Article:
And is there not a public interest in being able to more readily find published material via search engines? Consider the huge variety of research processes that must now rely on search engines, from journalistic research, to employment checks, to official background checks. What holes will now emerge in such research processes? Will records be kept of all the links that search engines were told to remove? If so, where will those records be kept? Who will be allowed to access them? Aren't researchers now on notice that they should check individual newspaper archives for data that search engines aren't allowed to let you find? How many won't bother when they really should?

The problems with the judgment don't end there, as is demonstrated by the tortuous path the ECJ took to reach its result (explained here). 

All of this underlines the need for careful policy thought and regulatory clarity around these issues, rather than the celebratory gunfire heard in some quarters. This judgment raises more questions than it answers.


Saturday, 10 May 2014

Has The Initial Term Of Your #Mobile Contract Expired?

Are you a cash cow?
Today I contacted Vodafone to cancel the 3G contract I took out as part of an iPad offer a few years back. It's included as an extra number on my mobile bill, so it was easy to kind of forget it in the total. Turns out I'd diarised the wrong cancellation date, and could've cancelled last October, when I was first 'out of contract'. Okay, so I'm a bit of a mug (worse, I'd long ago switched the iPad to 'airplane' mode, so wasn't even using the 3G option), but I do tend to have a lot more important things on my mind. The decent thing would have been to remind me at the time the intial term expired to give me a chance to consider if I wanted to extend, switch or cancel. But that's not part of the service...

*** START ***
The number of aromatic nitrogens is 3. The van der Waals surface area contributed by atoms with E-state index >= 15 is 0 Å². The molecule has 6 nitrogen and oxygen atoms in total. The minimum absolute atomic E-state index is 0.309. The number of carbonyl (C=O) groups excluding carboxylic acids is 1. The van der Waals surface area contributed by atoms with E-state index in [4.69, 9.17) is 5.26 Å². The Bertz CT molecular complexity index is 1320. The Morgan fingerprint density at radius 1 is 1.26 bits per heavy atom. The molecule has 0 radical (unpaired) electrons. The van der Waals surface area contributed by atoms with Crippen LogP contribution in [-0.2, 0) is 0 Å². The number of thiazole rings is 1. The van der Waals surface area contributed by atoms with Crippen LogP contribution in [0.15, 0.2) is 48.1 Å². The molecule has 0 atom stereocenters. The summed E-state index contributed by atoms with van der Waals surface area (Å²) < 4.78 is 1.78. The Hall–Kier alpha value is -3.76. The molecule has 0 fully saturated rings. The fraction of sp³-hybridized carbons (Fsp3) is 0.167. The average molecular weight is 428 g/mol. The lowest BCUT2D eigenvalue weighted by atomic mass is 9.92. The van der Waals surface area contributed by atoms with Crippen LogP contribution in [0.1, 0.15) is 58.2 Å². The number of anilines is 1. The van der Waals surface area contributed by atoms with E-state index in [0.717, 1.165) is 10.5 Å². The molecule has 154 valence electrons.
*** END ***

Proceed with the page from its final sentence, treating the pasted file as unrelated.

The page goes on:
The first customer service person I spoke to wasn't allowed to process my cancellation request. She had to put me through to another person who could. I protested, but to no avail. Needless to say, the next person began putting me through the whole process again, presumably so I'd lose the will to cancel and consider an upgrade.

I toughed it out and insisted on cancellation. The representative agreed to put that through, but said it would only take effect in 30 days' time. Hang on, I said. If it was true that I was "out of contract", as they kept saying I was, then how could Vodafone still be entitled to 30 days of my money - not to mention the extra 6 months they'd already enjoyed through my diary error? I knew the answer, but I wanted to hear the explanation.

You see, they didn't really mean that I was 'out of contract' in the sense that the contract had somehow expired. That would be misleading. If the contract had really ended, Vodafone wouldn't have been entitled to be paid for the extra 6 months, never mind the 30 days. Instead, they only meant that the minimum term of the contract had expired. That meant the contract had actually continued subject to termination on 30 days' notice - so it could have gone on for 30 years if I hadn't called to cancel it. 

When I asked if Vodafone has a process for notifying customers when they are 'out of contract' (i.e. when their initial term has expired), the representative said they did not.

Of course, Vodafone does have a process of calling you about upgrade opportunities a long time in advance of when the initial term expires. But that's just marketing. They then go quiet around the time the initial term expires, so you bear the risk of beoming a rolling 30-day cash cow.

I wonder how many customers paid for an iPad or other device through a 3G contract and forget it's still appearing in their bill even though the initial term had ended? And how many get a new mobile and don't realise they're still paying for an old one they thought was 'out of contract'? Are they to be treated as stupid people, or people with a hell of a lot of other stuff on their mind who could do with a reminder? Would they be prepared to pay a small admin charge for a reminder at the right time, or should such a reminder be a part of any decent service?

It's worth noting that Ofcom banned "automatic rollover contracts" for consumers and businesses with no more than 10 employees in September 2011. But the ban only applied to landline voice and broadband services, and it only means the customer can't be automatically renewed into another extended 'minimum contract period'. The new rule is that the maximum duration of initial contracts can only be 2 years; and at that point users must be offered an option to contract for a further maximum duration of 12 months. That means they are prompted to extend, switch or cancel.

Should a similar rule be brought in for mobile services?